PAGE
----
In June last year he became the first non-Japanese to run Sony worldwide. Although his army jacket found its way to the Stringer family home in England, Howard chose to live on in America and is a US citizen.

Rob speaks of his brother's odyssey with evident pride. "America was the brave new world at the beginning of the 1960s and he took a huge gamble by going there. My brother was born during the Second World War and I think there was a tradition of war journalism being the most important avenue into serious broadcasting. People like Ed Murrow and Dan Rather had all been fantastic war correspondents. I just watched Mick Jones playing guitar in The Clash."

From the age of 16, Rob Stringer had worked in his holidays at the renowned Aylesbury Friars rock venue, run by local entrepreneur Dave Stopps. "Aylesbury was a market town of 30,000 people but we had a rock club that everyone played, from David Bowie to Iggy Pop to Genesis," says Stringer. "Dave Stopps inspired a whole generation from the town."

His other inspiration was his chemistry teacher at Aylesbury Grammar School, Robin Pike, an unlikely correspondent for the cutting-edge underground fanzine Zigzag.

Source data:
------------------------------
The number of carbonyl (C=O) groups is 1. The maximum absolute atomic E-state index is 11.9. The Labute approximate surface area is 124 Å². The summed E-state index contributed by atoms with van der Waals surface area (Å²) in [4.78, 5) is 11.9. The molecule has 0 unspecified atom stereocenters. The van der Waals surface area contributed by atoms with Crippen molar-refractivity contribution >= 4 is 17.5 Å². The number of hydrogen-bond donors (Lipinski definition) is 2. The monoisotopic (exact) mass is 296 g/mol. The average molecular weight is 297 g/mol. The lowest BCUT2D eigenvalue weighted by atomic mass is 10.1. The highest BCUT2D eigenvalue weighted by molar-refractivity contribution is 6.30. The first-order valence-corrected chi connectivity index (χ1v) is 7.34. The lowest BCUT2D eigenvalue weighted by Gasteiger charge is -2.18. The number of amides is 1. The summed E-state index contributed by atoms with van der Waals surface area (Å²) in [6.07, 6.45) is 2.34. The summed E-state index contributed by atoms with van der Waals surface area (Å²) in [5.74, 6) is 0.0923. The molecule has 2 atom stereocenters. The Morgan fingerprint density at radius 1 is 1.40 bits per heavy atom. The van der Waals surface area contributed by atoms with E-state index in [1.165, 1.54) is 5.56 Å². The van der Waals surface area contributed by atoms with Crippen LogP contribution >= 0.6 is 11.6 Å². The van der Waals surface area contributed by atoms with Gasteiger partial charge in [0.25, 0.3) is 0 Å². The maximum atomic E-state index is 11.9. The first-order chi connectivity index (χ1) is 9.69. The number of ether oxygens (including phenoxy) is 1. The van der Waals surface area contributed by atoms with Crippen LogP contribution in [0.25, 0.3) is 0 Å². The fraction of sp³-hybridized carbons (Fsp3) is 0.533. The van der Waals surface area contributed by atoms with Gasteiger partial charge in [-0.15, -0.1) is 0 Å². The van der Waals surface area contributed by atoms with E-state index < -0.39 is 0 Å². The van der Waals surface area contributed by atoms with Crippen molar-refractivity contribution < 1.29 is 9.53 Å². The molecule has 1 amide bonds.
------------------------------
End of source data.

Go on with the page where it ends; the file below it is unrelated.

Stringer went off to study sociology at Goldsmith's College in south London, and immersed himself in the beer-and-lino world of the students' union. He landed the job of social secretary, which gave him the chance to book the first London shows by Simply Red and Lloyd Cole and the Commotions. "That was a legitimate learning curve for joining the industry, but when the students' unions were hit at the end of the 1980s by the Conservatives' reduction in fees, that live circuit stopped."

He saw an advert in the National Union of Students newspaper saying "Wanted: graduates with university entertainment experience". Like his brother, he was taken on by CBS.

Though Howard had taken no direct role in his appointment, he had, as a New York resident and American citizen, given his younger sibling a competitive edge by inviting him to New York on holidays.